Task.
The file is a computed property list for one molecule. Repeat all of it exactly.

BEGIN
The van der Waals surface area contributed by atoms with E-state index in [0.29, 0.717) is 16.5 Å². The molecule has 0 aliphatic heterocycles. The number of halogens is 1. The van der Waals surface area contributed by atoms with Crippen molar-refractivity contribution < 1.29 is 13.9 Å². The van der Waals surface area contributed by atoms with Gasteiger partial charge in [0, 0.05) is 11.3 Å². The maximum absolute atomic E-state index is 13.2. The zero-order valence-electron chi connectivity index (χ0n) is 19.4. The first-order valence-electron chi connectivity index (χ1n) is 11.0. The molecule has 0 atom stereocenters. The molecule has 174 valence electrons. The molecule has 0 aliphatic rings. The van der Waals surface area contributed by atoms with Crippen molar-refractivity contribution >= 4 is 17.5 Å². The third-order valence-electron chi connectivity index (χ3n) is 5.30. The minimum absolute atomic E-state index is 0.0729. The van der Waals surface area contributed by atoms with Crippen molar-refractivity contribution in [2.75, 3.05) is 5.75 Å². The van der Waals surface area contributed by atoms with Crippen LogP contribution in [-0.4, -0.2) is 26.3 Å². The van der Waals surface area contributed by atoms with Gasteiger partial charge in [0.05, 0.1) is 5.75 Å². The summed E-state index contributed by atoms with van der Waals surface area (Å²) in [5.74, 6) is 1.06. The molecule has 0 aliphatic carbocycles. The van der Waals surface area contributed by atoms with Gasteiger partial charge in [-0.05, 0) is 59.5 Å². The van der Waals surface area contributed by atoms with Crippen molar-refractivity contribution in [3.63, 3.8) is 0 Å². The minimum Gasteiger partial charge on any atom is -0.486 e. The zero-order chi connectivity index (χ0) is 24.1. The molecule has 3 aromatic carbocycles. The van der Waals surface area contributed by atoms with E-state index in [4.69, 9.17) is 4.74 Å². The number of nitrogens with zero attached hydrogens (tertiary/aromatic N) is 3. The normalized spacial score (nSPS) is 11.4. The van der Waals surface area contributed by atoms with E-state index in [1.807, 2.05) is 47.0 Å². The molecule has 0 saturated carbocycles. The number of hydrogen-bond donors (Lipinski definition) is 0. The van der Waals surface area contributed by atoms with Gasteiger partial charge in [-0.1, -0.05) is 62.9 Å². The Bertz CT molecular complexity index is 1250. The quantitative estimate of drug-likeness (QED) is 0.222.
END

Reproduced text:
The van der Waals surface area contributed by atoms with E-state index in [0.29, 0.717) is 16.5 Å². The molecule has 0 aliphatic heterocycles. The number of halogens is 1. The van der Waals surface area contributed by atoms with Crippen molar-refractivity contribution < 1.29 is 13.9 Å². The van der Waals surface area contributed by atoms with Gasteiger partial charge in [0, 0.05) is 11.3 Å². The maximum absolute atomic E-state index is 13.2. The zero-order valence-electron chi connectivity index (χ0n) is 19.4. The first-order valence-electron chi connectivity index (χ1n) is 11.0. The molecule has 0 atom stereocenters. The molecule has 174 valence electrons. The molecule has 0 aliphatic rings. The van der Waals surface area contributed by atoms with Crippen molar-refractivity contribution >= 4 is 17.5 Å². The third-order valence-electron chi connectivity index (χ3n) is 5.30. The minimum absolute atomic E-state index is 0.0729. The van der Waals surface area contributed by atoms with Crippen molar-refractivity contribution in [2.75, 3.05) is 5.75 Å². The van der Waals surface area contributed by atoms with Crippen LogP contribution in [-0.4, -0.2) is 26.3 Å². The van der Waals surface area contributed by atoms with Gasteiger partial charge in [0.05, 0.1) is 5.75 Å². The summed E-state index contributed by atoms with van der Waals surface area (Å²) in [5.74, 6) is 1.06. The molecule has 0 aliphatic carbocycles. The van der Waals surface area contributed by atoms with Gasteiger partial charge in [-0.05, 0) is 59.5 Å². The van der Waals surface area contributed by atoms with Crippen molar-refractivity contribution in [3.63, 3.8) is 0 Å². The minimum Gasteiger partial charge on any atom is -0.486 e. The zero-order chi connectivity index (χ0) is 24.1. The molecule has 3 aromatic carbocycles. The van der Waals surface area contributed by atoms with E-state index in [4.69, 9.17) is 4.74 Å². The number of nitrogens with zero attached hydrogens (tertiary/aromatic N) is 3. The normalized spacial score (nSPS) is 11.4. The van der Waals surface area contributed by atoms with E-state index in [1.807, 2.05) is 47.0 Å². The molecule has 0 saturated carbocycles. The number of hydrogen-bond donors (Lipinski definition) is 0. The van der Waals surface area contributed by atoms with Gasteiger partial charge in [-0.1, -0.05) is 62.9 Å². The Bertz CT molecular complexity index is 1250. The quantitative estimate of drug-likeness (QED) is 0.222.